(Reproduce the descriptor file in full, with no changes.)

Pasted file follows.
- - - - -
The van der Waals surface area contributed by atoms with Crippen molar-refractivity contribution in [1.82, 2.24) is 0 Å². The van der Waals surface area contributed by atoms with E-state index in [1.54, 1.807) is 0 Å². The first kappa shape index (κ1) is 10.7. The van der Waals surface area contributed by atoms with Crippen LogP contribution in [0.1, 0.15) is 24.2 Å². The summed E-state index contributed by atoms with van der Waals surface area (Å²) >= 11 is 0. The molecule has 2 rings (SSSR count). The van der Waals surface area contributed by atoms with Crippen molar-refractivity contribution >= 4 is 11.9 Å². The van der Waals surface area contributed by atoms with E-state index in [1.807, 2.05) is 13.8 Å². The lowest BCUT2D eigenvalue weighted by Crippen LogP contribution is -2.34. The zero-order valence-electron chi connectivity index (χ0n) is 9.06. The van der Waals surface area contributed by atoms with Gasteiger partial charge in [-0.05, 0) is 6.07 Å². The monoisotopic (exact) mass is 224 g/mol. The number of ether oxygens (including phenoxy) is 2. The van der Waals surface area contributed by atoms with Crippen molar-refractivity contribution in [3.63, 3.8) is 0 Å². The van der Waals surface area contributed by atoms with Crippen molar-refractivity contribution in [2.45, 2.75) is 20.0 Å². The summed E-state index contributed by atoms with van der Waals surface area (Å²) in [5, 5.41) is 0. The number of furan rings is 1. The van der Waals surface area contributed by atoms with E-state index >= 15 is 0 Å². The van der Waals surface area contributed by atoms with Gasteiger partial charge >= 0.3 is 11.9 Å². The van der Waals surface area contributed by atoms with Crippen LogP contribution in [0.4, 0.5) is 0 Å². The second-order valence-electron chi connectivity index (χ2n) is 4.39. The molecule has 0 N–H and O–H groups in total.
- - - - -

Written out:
The van der Waals surface area contributed by atoms with Crippen molar-refractivity contribution in [1.82, 2.24) is 0 Å². The van der Waals surface area contributed by atoms with E-state index in [1.54, 1.807) is 0 Å². The first kappa shape index (κ1) is 10.7. The van der Waals surface area contributed by atoms with Crippen LogP contribution in [0.1, 0.15) is 24.2 Å². The summed E-state index contributed by atoms with van der Waals surface area (Å²) >= 11 is 0. The molecule has 2 rings (SSSR count). The van der Waals surface area contributed by atoms with Crippen molar-refractivity contribution >= 4 is 11.9 Å². The van der Waals surface area contributed by atoms with E-state index in [1.807, 2.05) is 13.8 Å². The lowest BCUT2D eigenvalue weighted by Crippen LogP contribution is -2.34. The zero-order valence-electron chi connectivity index (χ0n) is 9.06. The van der Waals surface area contributed by atoms with Gasteiger partial charge in [-0.05, 0) is 6.07 Å². The monoisotopic (exact) mass is 224 g/mol. The number of ether oxygens (including phenoxy) is 2. The van der Waals surface area contributed by atoms with Crippen molar-refractivity contribution in [3.63, 3.8) is 0 Å². The van der Waals surface area contributed by atoms with Crippen molar-refractivity contribution in [2.45, 2.75) is 20.0 Å². The summed E-state index contributed by atoms with van der Waals surface area (Å²) in [5, 5.41) is 0. The number of furan rings is 1. The van der Waals surface area contributed by atoms with E-state index >= 15 is 0 Å². The van der Waals surface area contributed by atoms with Gasteiger partial charge >= 0.3 is 11.9 Å². The van der Waals surface area contributed by atoms with Crippen LogP contribution in [0.4, 0.5) is 0 Å². The second-order valence-electron chi connectivity index (χ2n) is 4.39. The molecule has 0 N–H and O–H groups in total.